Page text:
4. Jim Purcell says:

    To answer the main question of the story—–NO! The 26th District is NOT winnable for the Democrats.

    • I’ve been thinking about the question all day, and came up with one unlikely, hypothetical scenario in which the Dems could have won.

      If Virginia was like most states, we would only have elections every other November, not every year, causing voter fatigue. Imagine that: an entire summer and fall season with no campaigning, no election. How wonderful would that be?

      If we had voted for delegate in 2008, and if a perceived moderate from the county had run down-ballot from business-friendly centrist Mark Warner, who beat Gilmore 57 to 41 in our district, then the local Dems might have pulled it off for one term.

      But given that Virginia’s election cycle will never align with the federal elections, I tend to agree with you.

      • Renee says:

        That’s a really good point, Brent. Election fatigue causes a kind of numbing to politics in general, making people vote the same party they’ve always voted, regardless of any current pressing issues.

  5. cook says:

    Until the 26th is redistricted, the Democrats only hope is to find a candidate who can compete in the County. I think an ideal candidate would be already well-known and well-liked outside of politics, moderate-to-conservative, with all the “local boy” (or, more preferable, “local hero”) credentials. And, somehow – probably outside the candidate’s immediate control – the campaign must be focused on a local issue, not the standard litany of left/right hot-button issues, where the GOP promises to do nothing and the Democratic candidate has passion and a plan.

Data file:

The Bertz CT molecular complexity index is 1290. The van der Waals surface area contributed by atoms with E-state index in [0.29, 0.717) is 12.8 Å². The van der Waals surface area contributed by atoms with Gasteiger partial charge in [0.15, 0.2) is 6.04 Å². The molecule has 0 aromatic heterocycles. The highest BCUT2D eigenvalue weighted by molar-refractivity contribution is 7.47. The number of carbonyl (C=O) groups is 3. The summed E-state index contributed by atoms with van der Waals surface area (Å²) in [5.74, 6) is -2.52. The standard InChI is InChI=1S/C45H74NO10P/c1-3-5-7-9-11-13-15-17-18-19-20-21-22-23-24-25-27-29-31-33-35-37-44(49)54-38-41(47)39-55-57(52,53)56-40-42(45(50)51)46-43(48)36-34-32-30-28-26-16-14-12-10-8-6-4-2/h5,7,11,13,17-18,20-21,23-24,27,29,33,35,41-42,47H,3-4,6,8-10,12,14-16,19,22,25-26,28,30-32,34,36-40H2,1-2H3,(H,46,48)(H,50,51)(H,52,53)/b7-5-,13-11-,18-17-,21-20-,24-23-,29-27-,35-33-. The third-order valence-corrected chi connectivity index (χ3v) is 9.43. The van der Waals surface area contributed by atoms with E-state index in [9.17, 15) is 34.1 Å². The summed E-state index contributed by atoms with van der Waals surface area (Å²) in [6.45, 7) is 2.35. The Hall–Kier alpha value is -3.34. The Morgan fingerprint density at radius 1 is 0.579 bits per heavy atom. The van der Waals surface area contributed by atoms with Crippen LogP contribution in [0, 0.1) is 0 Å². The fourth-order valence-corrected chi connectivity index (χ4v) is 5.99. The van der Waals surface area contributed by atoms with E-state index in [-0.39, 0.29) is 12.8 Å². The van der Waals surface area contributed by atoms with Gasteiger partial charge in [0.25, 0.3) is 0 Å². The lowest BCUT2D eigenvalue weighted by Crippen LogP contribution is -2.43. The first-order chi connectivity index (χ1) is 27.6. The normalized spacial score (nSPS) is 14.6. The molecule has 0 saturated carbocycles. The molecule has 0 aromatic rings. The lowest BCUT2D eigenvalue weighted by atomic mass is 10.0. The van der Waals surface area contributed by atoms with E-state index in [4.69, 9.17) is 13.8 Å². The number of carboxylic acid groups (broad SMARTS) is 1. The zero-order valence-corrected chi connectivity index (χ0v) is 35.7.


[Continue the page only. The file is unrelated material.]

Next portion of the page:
6. Joe says:

    It certainly is winnable for Dems if they have the right person running.

  7. Lowell Fulk has indeed come close to winning in the past.

  8. Mom3 says:

    Anyone can spin all they want, but what it comes down to is a closed minded point of view that cares nothing about trashing the valley, and treats political parties like sports teams. It’s the voters with such deeply entrenched ignorance that are the problem, and as long as they use voting as a way to feel better about themselves nothing will change.

  9. Joshua says:

    I’ve said it before and I’ll say it again. I really don’t think a Democratic candidate can win in the 26th. Although I haven’t backtracked the history, I’ve heard that the Democrats haven’t won here since the flood of 1985. The mayor seemed like a pretty good candidate and ran a pretty good campaign, but, at the end of the day, the election was not even close. Sure he won Harrisonburg, like Democrats have done before, but the reliable voting base in the county makes victory for the Democratic Party an impossibility.

Reader Tweets

Latest Flickr photos in the hburgnews Flickr pool
Announcements & Press Releases
  • Friendly City Grand Opening Set for July 9

    Friendly City Food Co-Op, Harrisonburg’s consumer-owned grocery, invites the community to come see its new destination for natural, organic and locally-produced products at the store’s grand opening 11 a.m.-5 p.m. July 9 at 150 East Wolfe Street.

  • Friendly City Becomes Member of National Cooperative Grocers Association

    HARRISONBURG, VA — Friendly City Food Co-op, slated to open this month in Harrisonburg, Va., has become the newest member of the National Cooperative Grocers Association (NCGA), a business services cooperative serving 120 consumer-owned food co-ops nationwide.

  • Harrisonburg Recognized as a Bike Friendly Community

    May 2: Harrisonburg was honored when the League of American Bicyclists announced the latest round of Bicycle Friendly Community (BFC) designations over the weekend to kick off May as National Bike Month.